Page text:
Moreover, I suspected that Mimi, feeling better after the surgery, began to perceive her environment differently – she now not only wanted to play and to interact with her owners, but it is possible that she also got more conscious of the deficits of the resources. That might have been an additional reason she had now been making multiple efforts to control her territory by watching Onyx all the time and attacking him when he was moving around (e.g., while he was trying to get to the litter box – a highly valuable resource).

Thus the misdirected fight or flight response might have been an immediate antecedent of the agonistic behaviours expressed by Mimi, and eventually, by Leo as well, but it might also have been a more indirect trigger, making Mimi look at Leo as a rival to the resources.

Additionally, the fact that the cats hadn’t been able to reduce their arousal levels because they were exposed to each other’s presence over and over again made the situation more complicated, as this might have consolidated the memory of those aversive interactions and made it more difficult to overcome.3

That’s why in my intervention plan, besides addressing the primary complaint, I wanted to advise the owners about introducing some changes in the environmental management of the cats.

Intervention recommendations

My intervention plan was to temporarily separate the cats to let them calm down and allow them to benefit from the environmental and cognitive enrichment I was recommending. Then I was going to reintroduce them through controlled interactions, using a screen door, and ultimately move on to gradual desensitizing and respondent counter-conditioning of both cats to each other’s presence. The final step was to let them interact without the screen door between them, and to gradually extend the time they spend together. I didn’t want to rush anything, as moving too quickly might have forced us to go back to the previous stage, and as a result the whole process would last longer and cause unnecessary stress in the cats and disappointment in the owners.

Consult 1

We had our consultation over Zoom and started by going over all the information I had received so far. I pointed out the possible causes of the conflict and explained how environment management influences feline behaviour. What many owners don’t realise is that cats are territorial animals and predators, even if they have lived all their life in a small apartment – and that was true for Joanna and Tom, who perceived their cats as nice furry creatures who “lived only to be cuddled.” My first recommendations applied primarily to lowering the levels of arousal in both cats and to introducing some environmental modifications to enhance their sense of security and to reduce their need to compete over resources. If both Mimi and Leo noticed that in their environment there was “enough of everything” for two cats, their level of frustration should decrease, so our additional steps would be made easier. I instructed Joanna and Tom about the importance of giving the cats an opportunity to express hunting behaviour and, using pictures and videos, I showed them how proper play with a cat looks. I also wanted to address Leo’s excess weight and suggest some feeding management modifications, as his condition certainly affected his overall fitness and wellbeing. Moreover, as obesity in domestic cats is often associated with boredom and/or chronic stress, I believed that there were some aspects of environmental management that need to be modified.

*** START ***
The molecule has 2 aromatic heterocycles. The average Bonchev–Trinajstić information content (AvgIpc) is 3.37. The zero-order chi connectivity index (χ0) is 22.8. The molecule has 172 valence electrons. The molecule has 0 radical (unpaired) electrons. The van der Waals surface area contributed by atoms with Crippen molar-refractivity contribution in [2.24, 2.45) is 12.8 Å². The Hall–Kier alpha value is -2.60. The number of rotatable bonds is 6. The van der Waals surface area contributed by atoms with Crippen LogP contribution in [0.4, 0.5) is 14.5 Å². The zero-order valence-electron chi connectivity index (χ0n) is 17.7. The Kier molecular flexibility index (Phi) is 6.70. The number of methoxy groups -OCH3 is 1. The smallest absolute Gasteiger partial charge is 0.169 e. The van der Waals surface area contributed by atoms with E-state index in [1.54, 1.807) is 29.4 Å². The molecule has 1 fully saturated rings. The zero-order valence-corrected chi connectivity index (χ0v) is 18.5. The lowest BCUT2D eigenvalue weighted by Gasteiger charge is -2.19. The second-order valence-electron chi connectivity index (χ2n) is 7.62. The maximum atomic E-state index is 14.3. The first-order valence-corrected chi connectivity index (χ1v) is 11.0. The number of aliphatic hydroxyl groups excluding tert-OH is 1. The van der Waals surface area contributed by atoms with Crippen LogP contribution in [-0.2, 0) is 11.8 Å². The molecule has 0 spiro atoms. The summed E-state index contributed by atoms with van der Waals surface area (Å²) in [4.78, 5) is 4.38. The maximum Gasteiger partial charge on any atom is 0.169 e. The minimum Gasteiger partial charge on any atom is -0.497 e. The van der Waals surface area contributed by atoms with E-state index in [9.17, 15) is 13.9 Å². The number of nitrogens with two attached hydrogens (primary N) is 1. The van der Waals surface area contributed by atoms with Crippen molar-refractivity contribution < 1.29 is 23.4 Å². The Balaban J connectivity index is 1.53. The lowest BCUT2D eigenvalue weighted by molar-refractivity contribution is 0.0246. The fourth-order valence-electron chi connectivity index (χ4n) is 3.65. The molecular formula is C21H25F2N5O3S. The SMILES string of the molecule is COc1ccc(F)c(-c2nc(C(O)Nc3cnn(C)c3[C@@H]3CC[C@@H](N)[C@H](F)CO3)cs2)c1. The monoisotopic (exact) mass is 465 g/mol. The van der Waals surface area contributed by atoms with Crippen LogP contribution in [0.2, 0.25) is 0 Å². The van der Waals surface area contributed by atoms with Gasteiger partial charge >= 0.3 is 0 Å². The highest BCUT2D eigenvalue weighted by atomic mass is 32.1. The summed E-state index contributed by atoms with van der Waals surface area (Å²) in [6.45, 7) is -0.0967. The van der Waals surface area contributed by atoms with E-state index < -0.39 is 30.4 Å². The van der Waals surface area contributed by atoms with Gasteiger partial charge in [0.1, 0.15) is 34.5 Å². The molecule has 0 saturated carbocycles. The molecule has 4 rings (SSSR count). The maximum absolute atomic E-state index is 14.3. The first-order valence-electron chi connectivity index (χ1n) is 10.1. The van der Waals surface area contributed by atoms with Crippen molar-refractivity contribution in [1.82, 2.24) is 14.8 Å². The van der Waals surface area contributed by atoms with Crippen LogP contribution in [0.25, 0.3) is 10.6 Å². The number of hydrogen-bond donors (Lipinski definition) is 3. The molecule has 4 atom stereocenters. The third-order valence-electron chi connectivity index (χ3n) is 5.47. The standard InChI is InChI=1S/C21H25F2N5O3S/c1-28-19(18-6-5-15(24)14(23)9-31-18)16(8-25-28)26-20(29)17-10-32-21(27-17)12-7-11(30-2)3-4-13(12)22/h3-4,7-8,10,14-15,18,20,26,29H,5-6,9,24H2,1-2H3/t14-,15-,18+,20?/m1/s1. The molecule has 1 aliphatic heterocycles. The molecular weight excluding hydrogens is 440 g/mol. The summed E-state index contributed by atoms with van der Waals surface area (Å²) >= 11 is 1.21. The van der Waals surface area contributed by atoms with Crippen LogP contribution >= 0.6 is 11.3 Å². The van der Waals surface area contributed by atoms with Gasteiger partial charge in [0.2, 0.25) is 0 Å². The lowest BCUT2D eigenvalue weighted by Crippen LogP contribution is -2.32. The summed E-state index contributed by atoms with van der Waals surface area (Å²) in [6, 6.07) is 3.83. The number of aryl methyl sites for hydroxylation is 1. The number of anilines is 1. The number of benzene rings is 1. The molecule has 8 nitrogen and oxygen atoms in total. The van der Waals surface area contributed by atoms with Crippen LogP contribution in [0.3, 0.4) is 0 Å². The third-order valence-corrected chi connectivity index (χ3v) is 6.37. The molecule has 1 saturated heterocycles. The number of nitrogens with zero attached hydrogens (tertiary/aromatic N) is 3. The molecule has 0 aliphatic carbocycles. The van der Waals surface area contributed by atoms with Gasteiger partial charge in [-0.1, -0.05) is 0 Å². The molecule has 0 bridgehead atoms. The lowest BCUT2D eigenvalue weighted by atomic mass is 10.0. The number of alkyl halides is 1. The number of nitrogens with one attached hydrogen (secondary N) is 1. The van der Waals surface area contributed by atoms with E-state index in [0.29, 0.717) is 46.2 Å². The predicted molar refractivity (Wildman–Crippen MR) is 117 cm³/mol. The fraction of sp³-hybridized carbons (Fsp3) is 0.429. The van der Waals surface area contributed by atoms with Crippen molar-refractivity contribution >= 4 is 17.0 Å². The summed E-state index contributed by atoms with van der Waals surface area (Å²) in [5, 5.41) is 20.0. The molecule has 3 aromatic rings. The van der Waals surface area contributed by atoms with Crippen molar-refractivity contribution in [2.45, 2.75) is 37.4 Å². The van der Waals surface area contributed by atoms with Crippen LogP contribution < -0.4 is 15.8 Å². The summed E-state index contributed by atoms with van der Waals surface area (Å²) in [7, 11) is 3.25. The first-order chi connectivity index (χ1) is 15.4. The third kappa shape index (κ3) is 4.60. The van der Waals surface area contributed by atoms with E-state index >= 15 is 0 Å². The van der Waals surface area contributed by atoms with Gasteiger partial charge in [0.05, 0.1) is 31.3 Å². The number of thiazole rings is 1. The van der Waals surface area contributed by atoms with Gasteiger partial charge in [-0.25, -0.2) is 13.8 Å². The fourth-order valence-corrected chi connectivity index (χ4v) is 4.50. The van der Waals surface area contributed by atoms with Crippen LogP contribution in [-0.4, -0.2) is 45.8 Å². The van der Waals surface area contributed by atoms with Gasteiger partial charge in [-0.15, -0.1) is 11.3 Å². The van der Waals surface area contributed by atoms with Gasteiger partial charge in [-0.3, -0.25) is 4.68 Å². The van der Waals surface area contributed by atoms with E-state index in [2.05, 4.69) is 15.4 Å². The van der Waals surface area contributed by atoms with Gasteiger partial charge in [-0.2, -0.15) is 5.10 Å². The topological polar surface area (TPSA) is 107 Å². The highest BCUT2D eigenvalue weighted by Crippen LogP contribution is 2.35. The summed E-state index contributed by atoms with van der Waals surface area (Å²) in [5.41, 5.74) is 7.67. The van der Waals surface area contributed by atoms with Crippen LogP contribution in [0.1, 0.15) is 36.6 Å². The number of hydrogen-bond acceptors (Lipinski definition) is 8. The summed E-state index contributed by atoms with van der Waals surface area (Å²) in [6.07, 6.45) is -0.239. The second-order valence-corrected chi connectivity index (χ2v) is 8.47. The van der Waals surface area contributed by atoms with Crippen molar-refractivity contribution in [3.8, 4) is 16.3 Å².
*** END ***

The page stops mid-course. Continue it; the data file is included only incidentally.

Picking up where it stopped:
Recommendations after Consult 1

– I recommended keeping Mimi and Leo separated all the time, and not checking every now and then what their attitude toward each other is, for about a week – of course this didn’t mean that each of the cats wasn’t allowed to interact with the owners. I asked Joanna to let me know after one week how the cats had been behaving (for example, scratching the door, appearing anxious when hearing or sensing the other cat behind the door), and based on that I was going to decide if we could go to the next step, controlled contact.